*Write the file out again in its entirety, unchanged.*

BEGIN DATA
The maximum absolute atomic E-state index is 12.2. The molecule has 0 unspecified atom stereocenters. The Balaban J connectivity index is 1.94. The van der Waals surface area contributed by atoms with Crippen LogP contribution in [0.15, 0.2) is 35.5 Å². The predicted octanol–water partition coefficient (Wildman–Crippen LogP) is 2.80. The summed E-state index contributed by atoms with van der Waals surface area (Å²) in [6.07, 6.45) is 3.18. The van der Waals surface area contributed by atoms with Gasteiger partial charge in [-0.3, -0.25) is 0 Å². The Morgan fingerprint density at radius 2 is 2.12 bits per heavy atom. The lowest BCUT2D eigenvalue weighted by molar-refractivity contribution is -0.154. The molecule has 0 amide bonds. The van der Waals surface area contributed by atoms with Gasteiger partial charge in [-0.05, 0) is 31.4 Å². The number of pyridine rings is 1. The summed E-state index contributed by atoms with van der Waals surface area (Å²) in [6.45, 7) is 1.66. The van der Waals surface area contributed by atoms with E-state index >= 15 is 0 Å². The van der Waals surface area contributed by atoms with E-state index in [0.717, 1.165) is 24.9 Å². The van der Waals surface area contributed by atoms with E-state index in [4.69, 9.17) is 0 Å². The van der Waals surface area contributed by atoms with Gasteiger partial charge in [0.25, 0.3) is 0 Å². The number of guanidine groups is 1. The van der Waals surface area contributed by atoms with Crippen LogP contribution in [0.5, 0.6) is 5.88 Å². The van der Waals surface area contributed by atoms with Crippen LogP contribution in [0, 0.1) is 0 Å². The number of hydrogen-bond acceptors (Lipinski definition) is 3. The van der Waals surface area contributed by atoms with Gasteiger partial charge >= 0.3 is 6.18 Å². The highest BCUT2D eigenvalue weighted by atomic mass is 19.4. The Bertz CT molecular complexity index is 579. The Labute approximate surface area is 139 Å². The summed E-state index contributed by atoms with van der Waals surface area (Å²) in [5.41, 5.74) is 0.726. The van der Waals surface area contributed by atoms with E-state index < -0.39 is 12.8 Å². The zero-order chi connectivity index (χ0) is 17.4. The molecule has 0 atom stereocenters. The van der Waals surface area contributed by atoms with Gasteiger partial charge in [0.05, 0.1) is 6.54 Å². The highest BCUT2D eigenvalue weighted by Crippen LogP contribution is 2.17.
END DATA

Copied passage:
The maximum absolute atomic E-state index is 12.2. The molecule has 0 unspecified atom stereocenters. The Balaban J connectivity index is 1.94. The van der Waals surface area contributed by atoms with Crippen LogP contribution in [0.15, 0.2) is 35.5 Å². The predicted octanol–water partition coefficient (Wildman–Crippen LogP) is 2.80. The summed E-state index contributed by atoms with van der Waals surface area (Å²) in [6.07, 6.45) is 3.18. The van der Waals surface area contributed by atoms with Gasteiger partial charge in [-0.3, -0.25) is 0 Å². The Morgan fingerprint density at radius 2 is 2.12 bits per heavy atom. The lowest BCUT2D eigenvalue weighted by molar-refractivity contribution is -0.154. The molecule has 0 amide bonds. The van der Waals surface area contributed by atoms with Gasteiger partial charge in [-0.05, 0) is 31.4 Å². The number of pyridine rings is 1. The summed E-state index contributed by atoms with van der Waals surface area (Å²) in [6.45, 7) is 1.66. The van der Waals surface area contributed by atoms with E-state index >= 15 is 0 Å². The van der Waals surface area contributed by atoms with E-state index in [0.717, 1.165) is 24.9 Å². The van der Waals surface area contributed by atoms with E-state index in [4.69, 9.17) is 0 Å². The van der Waals surface area contributed by atoms with Gasteiger partial charge in [0.25, 0.3) is 0 Å². The number of guanidine groups is 1. The van der Waals surface area contributed by atoms with Crippen LogP contribution in [0.5, 0.6) is 5.88 Å². The van der Waals surface area contributed by atoms with Crippen LogP contribution in [0, 0.1) is 0 Å². The number of hydrogen-bond acceptors (Lipinski definition) is 3. The van der Waals surface area contributed by atoms with Gasteiger partial charge >= 0.3 is 6.18 Å². The highest BCUT2D eigenvalue weighted by atomic mass is 19.4. The Bertz CT molecular complexity index is 579. The Labute approximate surface area is 139 Å². The summed E-state index contributed by atoms with van der Waals surface area (Å²) in [5.41, 5.74) is 0.726. The van der Waals surface area contributed by atoms with E-state index < -0.39 is 12.8 Å². The zero-order chi connectivity index (χ0) is 17.4. The molecule has 0 atom stereocenters. The van der Waals surface area contributed by atoms with Gasteiger partial charge in [0.05, 0.1) is 6.54 Å². The highest BCUT2D eigenvalue weighted by Crippen LogP contribution is 2.17.